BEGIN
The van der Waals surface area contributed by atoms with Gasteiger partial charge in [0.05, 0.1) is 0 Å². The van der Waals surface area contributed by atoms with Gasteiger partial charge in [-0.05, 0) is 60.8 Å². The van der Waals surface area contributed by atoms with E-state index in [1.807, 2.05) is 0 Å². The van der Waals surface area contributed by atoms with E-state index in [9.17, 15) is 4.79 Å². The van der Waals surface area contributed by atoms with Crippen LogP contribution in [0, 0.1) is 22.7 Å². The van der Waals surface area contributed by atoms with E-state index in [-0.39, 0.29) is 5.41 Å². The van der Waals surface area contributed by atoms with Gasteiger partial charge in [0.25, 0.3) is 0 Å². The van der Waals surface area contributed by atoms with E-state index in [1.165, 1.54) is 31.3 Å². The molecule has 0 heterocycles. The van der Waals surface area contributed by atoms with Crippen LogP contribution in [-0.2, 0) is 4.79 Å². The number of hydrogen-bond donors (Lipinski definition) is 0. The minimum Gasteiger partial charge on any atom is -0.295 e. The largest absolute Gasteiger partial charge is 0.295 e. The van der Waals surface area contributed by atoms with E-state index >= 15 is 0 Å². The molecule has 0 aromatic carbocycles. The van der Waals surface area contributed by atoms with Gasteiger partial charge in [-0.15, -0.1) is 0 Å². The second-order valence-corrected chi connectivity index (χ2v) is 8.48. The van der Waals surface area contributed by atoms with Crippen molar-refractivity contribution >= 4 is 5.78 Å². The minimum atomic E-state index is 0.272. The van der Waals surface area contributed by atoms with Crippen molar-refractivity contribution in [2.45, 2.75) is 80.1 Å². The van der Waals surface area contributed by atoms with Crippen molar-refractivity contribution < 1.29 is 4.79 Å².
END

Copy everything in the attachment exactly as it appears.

The van der Waals surface area contributed by atoms with Gasteiger partial charge in [0.05, 0.1) is 0 Å². The van der Waals surface area contributed by atoms with Gasteiger partial charge in [-0.05, 0) is 60.8 Å². The van der Waals surface area contributed by atoms with E-state index in [1.807, 2.05) is 0 Å². The van der Waals surface area contributed by atoms with E-state index in [9.17, 15) is 4.79 Å². The van der Waals surface area contributed by atoms with Crippen LogP contribution in [0, 0.1) is 22.7 Å². The van der Waals surface area contributed by atoms with E-state index in [-0.39, 0.29) is 5.41 Å². The van der Waals surface area contributed by atoms with Gasteiger partial charge in [0.25, 0.3) is 0 Å². The van der Waals surface area contributed by atoms with E-state index in [1.165, 1.54) is 31.3 Å². The molecule has 0 heterocycles. The van der Waals surface area contributed by atoms with Crippen LogP contribution in [-0.2, 0) is 4.79 Å². The number of hydrogen-bond donors (Lipinski definition) is 0. The minimum Gasteiger partial charge on any atom is -0.295 e. The largest absolute Gasteiger partial charge is 0.295 e. The van der Waals surface area contributed by atoms with E-state index >= 15 is 0 Å². The molecule has 0 aromatic carbocycles. The van der Waals surface area contributed by atoms with Gasteiger partial charge in [-0.15, -0.1) is 0 Å². The second-order valence-corrected chi connectivity index (χ2v) is 8.48. The van der Waals surface area contributed by atoms with Crippen molar-refractivity contribution >= 4 is 5.78 Å². The minimum atomic E-state index is 0.272. The van der Waals surface area contributed by atoms with Crippen molar-refractivity contribution in [2.45, 2.75) is 80.1 Å². The van der Waals surface area contributed by atoms with Crippen molar-refractivity contribution < 1.29 is 4.79 Å².